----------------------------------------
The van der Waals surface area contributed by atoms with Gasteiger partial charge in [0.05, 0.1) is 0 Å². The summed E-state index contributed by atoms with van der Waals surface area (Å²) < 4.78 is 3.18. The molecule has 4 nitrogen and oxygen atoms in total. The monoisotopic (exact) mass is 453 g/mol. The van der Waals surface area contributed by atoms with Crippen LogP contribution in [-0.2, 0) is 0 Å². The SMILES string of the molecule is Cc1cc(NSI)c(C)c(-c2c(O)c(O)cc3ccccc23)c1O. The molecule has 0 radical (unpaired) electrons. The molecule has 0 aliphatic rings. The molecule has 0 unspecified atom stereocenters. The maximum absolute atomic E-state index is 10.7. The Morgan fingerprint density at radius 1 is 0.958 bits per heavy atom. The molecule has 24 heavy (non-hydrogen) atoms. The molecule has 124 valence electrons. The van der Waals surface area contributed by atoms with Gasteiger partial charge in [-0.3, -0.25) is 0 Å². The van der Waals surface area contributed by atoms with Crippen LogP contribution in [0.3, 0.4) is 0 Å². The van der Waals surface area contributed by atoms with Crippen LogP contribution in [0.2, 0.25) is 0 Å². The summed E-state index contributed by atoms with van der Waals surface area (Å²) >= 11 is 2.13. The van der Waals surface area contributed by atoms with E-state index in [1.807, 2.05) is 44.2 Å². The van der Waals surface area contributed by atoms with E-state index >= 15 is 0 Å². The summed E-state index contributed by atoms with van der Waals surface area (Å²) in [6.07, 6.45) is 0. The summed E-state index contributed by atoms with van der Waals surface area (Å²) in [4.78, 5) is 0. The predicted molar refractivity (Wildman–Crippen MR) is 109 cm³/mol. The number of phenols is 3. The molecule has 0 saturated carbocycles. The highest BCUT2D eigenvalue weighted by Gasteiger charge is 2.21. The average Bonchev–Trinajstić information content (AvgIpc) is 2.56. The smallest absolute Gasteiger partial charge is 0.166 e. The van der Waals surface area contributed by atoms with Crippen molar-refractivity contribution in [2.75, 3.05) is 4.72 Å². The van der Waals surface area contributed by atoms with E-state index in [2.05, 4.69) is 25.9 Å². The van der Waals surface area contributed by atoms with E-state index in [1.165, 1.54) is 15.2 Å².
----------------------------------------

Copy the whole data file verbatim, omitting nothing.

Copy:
The van der Waals surface area contributed by atoms with Gasteiger partial charge in [0.05, 0.1) is 0 Å². The summed E-state index contributed by atoms with van der Waals surface area (Å²) < 4.78 is 3.18. The molecule has 4 nitrogen and oxygen atoms in total. The monoisotopic (exact) mass is 453 g/mol. The van der Waals surface area contributed by atoms with Crippen LogP contribution in [-0.2, 0) is 0 Å². The SMILES string of the molecule is Cc1cc(NSI)c(C)c(-c2c(O)c(O)cc3ccccc23)c1O. The molecule has 0 radical (unpaired) electrons. The molecule has 0 aliphatic rings. The molecule has 0 unspecified atom stereocenters. The maximum absolute atomic E-state index is 10.7. The Morgan fingerprint density at radius 1 is 0.958 bits per heavy atom. The molecule has 24 heavy (non-hydrogen) atoms. The molecule has 124 valence electrons. The van der Waals surface area contributed by atoms with Gasteiger partial charge in [-0.3, -0.25) is 0 Å². The van der Waals surface area contributed by atoms with Crippen LogP contribution in [0.3, 0.4) is 0 Å². The van der Waals surface area contributed by atoms with Crippen LogP contribution in [0.2, 0.25) is 0 Å². The summed E-state index contributed by atoms with van der Waals surface area (Å²) >= 11 is 2.13. The van der Waals surface area contributed by atoms with E-state index in [1.807, 2.05) is 44.2 Å². The van der Waals surface area contributed by atoms with E-state index >= 15 is 0 Å². The summed E-state index contributed by atoms with van der Waals surface area (Å²) in [6.07, 6.45) is 0. The summed E-state index contributed by atoms with van der Waals surface area (Å²) in [4.78, 5) is 0. The predicted molar refractivity (Wildman–Crippen MR) is 109 cm³/mol. The number of phenols is 3. The molecule has 0 saturated carbocycles. The highest BCUT2D eigenvalue weighted by Gasteiger charge is 2.21. The average Bonchev–Trinajstić information content (AvgIpc) is 2.56. The smallest absolute Gasteiger partial charge is 0.166 e. The van der Waals surface area contributed by atoms with Crippen molar-refractivity contribution in [2.75, 3.05) is 4.72 Å². The van der Waals surface area contributed by atoms with E-state index in [2.05, 4.69) is 25.9 Å². The van der Waals surface area contributed by atoms with E-state index in [1.165, 1.54) is 15.2 Å².